Archive for March, 2011

How Kinect body tracking works and how Machine Learning helped

Saturday, March 26th, 2011

Microsoft Research has published a paper explaining how the Kinect body tracking algorithm works [PDF]. This video shows how it all comes together. They trained a variation of Random Forests on the various pre-labeled images to identify the various body parts from a normal RBG camera and a depth-camera. The way they create many more training images from previously captured data is also interesting. The final system can run at 200 frames per second and it doesn’t need an initial calibration pose. Very interesting…

European Court of Justice ruling (indirectly) on what cannot be used in Insurance Risk Models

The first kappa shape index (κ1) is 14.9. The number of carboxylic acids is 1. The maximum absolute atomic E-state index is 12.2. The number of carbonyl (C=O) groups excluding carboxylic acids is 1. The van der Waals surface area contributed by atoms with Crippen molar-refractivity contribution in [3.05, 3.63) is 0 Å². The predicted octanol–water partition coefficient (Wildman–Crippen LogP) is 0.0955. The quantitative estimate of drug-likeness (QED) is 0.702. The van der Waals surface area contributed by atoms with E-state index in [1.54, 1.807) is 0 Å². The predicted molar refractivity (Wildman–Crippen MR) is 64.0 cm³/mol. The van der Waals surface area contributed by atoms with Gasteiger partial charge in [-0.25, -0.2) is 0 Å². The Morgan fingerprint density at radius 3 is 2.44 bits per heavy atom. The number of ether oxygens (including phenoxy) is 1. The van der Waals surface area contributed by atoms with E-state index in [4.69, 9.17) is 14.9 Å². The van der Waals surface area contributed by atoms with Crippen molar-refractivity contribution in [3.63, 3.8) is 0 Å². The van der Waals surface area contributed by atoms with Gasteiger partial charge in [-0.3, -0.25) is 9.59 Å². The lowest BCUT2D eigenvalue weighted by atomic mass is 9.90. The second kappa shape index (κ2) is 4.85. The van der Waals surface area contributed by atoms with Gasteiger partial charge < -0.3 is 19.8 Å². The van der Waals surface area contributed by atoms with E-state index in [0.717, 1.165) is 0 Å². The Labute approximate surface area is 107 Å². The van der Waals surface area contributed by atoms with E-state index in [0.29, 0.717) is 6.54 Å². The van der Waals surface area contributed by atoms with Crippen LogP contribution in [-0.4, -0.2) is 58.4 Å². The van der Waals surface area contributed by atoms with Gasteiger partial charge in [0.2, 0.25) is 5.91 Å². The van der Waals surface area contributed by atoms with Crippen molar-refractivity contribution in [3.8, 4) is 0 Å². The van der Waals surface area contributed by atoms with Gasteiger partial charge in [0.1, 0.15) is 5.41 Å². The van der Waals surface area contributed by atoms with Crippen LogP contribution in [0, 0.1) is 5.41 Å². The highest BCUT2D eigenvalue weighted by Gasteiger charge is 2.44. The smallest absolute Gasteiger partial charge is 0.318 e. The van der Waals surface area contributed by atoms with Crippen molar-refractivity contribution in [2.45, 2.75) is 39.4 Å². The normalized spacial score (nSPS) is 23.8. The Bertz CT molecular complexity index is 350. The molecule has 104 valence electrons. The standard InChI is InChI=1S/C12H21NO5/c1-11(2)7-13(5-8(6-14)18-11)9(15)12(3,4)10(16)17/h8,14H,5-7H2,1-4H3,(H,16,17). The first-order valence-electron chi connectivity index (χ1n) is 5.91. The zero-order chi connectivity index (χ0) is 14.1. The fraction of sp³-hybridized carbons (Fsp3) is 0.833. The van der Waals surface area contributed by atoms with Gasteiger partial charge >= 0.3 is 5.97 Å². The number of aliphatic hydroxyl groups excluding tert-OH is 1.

Tuesday, March 1st, 2011

Insurers cannot charge different premiums to men and women because of their gender, the European Court of Justice (ECJ) has ruled.

I’m not sure what to think of it. For one, insurance is not about fairness; it’s about risk. An insurance company should be able to use whatever reliable information for determining the true risk to help price policies. From what I’ve read it seems that young men cost ~50% more to insure than young women. This might not be true on an individual level, but it is true across the entire pool people. On the other hand, if all reliable information could be used, then health insurance would naturally be more expensive for people with, e.g., known genetic disorders if it were purely about risk. That wouldn’t be fair either. Legislating what can and cannot be used in what circumstances will be a hard trade off. In the intermediate term this ruling will probably lead to models that are using all sorts of things to work around this ruling in order to get an adequate risk score.